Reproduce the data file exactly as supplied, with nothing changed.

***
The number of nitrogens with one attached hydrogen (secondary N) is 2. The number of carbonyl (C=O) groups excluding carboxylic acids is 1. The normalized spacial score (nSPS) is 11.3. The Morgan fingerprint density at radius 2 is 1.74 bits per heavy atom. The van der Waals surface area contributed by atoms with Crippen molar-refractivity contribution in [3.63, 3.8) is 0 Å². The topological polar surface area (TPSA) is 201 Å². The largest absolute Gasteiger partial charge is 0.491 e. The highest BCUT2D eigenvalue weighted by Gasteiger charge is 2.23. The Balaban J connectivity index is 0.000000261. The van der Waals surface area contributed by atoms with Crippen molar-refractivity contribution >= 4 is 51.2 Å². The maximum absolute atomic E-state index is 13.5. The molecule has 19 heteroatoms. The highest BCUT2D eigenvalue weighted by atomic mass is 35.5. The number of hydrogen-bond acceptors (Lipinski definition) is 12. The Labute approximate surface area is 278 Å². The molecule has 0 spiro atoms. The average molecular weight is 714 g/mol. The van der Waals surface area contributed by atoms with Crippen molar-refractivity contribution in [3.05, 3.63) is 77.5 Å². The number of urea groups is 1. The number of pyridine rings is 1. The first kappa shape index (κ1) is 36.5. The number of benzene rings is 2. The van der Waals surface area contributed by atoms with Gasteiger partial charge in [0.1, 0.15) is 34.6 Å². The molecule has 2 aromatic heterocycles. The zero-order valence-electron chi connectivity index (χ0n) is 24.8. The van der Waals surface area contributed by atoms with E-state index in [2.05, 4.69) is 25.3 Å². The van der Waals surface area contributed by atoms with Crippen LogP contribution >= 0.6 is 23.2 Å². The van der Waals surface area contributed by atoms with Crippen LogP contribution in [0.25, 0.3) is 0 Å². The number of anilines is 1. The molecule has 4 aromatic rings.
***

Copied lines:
The number of nitrogens with one attached hydrogen (secondary N) is 2. The number of carbonyl (C=O) groups excluding carboxylic acids is 1. The normalized spacial score (nSPS) is 11.3. The Morgan fingerprint density at radius 2 is 1.74 bits per heavy atom. The van der Waals surface area contributed by atoms with Crippen molar-refractivity contribution in [3.63, 3.8) is 0 Å². The topological polar surface area (TPSA) is 201 Å². The largest absolute Gasteiger partial charge is 0.491 e. The highest BCUT2D eigenvalue weighted by Gasteiger charge is 2.23. The Balaban J connectivity index is 0.000000261. The van der Waals surface area contributed by atoms with Crippen molar-refractivity contribution >= 4 is 51.2 Å². The maximum absolute atomic E-state index is 13.5. The molecule has 19 heteroatoms. The highest BCUT2D eigenvalue weighted by atomic mass is 35.5. The number of hydrogen-bond acceptors (Lipinski definition) is 12. The Labute approximate surface area is 278 Å². The molecule has 0 spiro atoms. The average molecular weight is 714 g/mol. The van der Waals surface area contributed by atoms with Crippen molar-refractivity contribution in [3.05, 3.63) is 77.5 Å². The number of urea groups is 1. The number of pyridine rings is 1. The first kappa shape index (κ1) is 36.5. The number of benzene rings is 2. The van der Waals surface area contributed by atoms with Gasteiger partial charge in [0.1, 0.15) is 34.6 Å². The molecule has 2 aromatic heterocycles. The zero-order valence-electron chi connectivity index (χ0n) is 24.8. The van der Waals surface area contributed by atoms with E-state index in [2.05, 4.69) is 25.3 Å². The van der Waals surface area contributed by atoms with Crippen LogP contribution >= 0.6 is 23.2 Å². The van der Waals surface area contributed by atoms with Crippen LogP contribution in [0.25, 0.3) is 0 Å². The number of anilines is 1. The molecule has 4 aromatic rings.